Stop Being Modest
Maya Angelou once said,
I have no patience with modesty. Modesty is a learned adaptation. You don’t want modesty. You want humility. Humility comes from the inside out.
You can spot fake humility, sometimes known as “modesty,” a mile away. Modesty, like “being nice,” is an act people adopt in order to influence the opinions of others. When you care more about how people perceive you than living according to your values, tricksy little manipulative behaviors like false modesty and sugary sweet niceness creep into your repertoire.
I do value humility, which may come as a surprise since I write and speak so frequently on confidence. Many people think these two attributes are mutually exclusive. They couldn’t be more wrong! It takes great confidence to be truly humble. And it takes humility to be truly confident. They are two sides of the same coin; you cannot have one without the other.
You probably know people who can’t admit their mistakes or flaws. (Perhaps you’ve been that person on occasion. I have.) You also know people who won’t admit their strengths. (Maybe you’ve had those moments, too?) And you know both types are equally annoying and off-putting. Why? They don’t acknowledge the truth. You can’t trust someone who isn’t honest, whether they’re hiding their problems or their success.
That’s why true humility (or confidence) does NOT do any of these things:
- Humility is not berating yourself. Whether it’s in your own head (aka “negative self-talk”) or in front of others, true humility doesn’t put people down. It doesn’t verbally abuse people. Including yourself.
- Humility doesn’t minimize what’s good. It doesn’t ignore or downplay contributions or achievements, because it is based in reality. Humility accepts thanks and praise graciously, honoring the giver in the process.
- Humility is not poor self-esteem. A humble person, because they are grounded in confidence, doesn’t think or worry about the self a whole lot. People with low self-esteem think about themselves all the time. Am I good enough? What if I’m rejected? How can I make myself look better? How do I compare? What is that person thinking of me? Humility is not self-focused in a positive or negative way.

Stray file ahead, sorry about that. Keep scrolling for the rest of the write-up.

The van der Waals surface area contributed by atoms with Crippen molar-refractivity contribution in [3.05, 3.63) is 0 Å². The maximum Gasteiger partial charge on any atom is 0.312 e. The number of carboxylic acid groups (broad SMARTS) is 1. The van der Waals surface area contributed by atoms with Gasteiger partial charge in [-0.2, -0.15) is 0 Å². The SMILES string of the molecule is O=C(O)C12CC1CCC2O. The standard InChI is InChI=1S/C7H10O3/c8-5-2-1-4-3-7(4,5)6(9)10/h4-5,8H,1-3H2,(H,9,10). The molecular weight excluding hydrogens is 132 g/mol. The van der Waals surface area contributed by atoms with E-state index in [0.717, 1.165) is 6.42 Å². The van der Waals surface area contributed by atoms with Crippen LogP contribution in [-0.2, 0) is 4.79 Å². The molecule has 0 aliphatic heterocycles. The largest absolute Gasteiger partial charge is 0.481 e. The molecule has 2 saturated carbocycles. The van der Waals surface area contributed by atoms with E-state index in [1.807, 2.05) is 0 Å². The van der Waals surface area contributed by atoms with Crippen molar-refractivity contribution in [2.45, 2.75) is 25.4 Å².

- Humility is not letting others trample you. Overextending yourself, making yourself small, or ignoring your own needs has nothing to do with humility. Letting others put you down, overlook you, or take you for granted is not humility either. Humility is simply “freedom from arrogance.” You can stand up for yourself and maintain boundaries without getting anywhere near arrogance.
Confidence and humility go hand in hand because they are based in what’s real and true. Confidence also doesn’t do any of these things, or their opposites: Confidence doesn’t boast or brag. It doesn’t elevate the self above others. It doesn’t shirk responsibility or blame others.
Both confidence and humility see the full scope of the self within the broader framework of the world. Confidence accepts the truth about how marvelous, intelligent, beautiful, valuable, and important you are. Humility puts that truth in context:
First, you aren’t the only marvelous, intelligent, beautiful, valuable, or important person on the planet. Humility sees everyone else as just as worthy of existence and love and respect as you are.
Second, you aren’t perfect. It sucks to really face that, I know. We know in our heads that we aren’t perfect, yet it always comes as such a shock when you suddenly see your flaws and faults in brilliant HD clarity.
You are lovable and wonderful just the way you are, yet it is also true that you don’t know everything, you haven’t done everything, and you sometimes make mistakes. There are people out there who are better than you at certain things, who know more, and have accomplished more. You still have a lot to learn. (Just like everyone else.)
And third, wherever you are and whatever you’ve achieved, you didn’t do it alone. No matter how brilliant, resourceful, or hard-working you are, you are a product of innumerable influences, experiences, and contributions. Others have supported your success, often in ways you aren’t even aware of.
Most people lean habitually toward either false modesty or arrogance. It shows up in your nonverbal communication:
- Slumped shoulders and “pulling in” to make oneself look smaller
- Cast-down eyes
- Quiet voice… or no voice at all
- Hangs back to avoid taking up time or space
- Puffed out chest
- Looks down on others (literally, by tilting head forward)
- Loud voice that often talks over others
- Takes up time and space that are not theirs
Humble confidence is balanced. When you’re operating from this place, you stand up straight and tall, neither shrinking from others nor intruding upon their personal space. You make eye contact, demonstrating that you see value in both yourself and the other person. You speak loud enough to be heard and listen carefully enough to hear. You honor yourself by taking up the time and space you need, while also honoring the time and space of others. Because of this balance, you earn the trust and respect of others.
Confidence and humility can never be divorced from one another. If you consider yourself humble, but you have no confidence, it’s a false humility. If you think you’re confident, but you have no humility, you’re fooling yourself. When you truly value yourself, you free up space in your head to consider others. Humble confidence is a practice—a practice anyone can learn.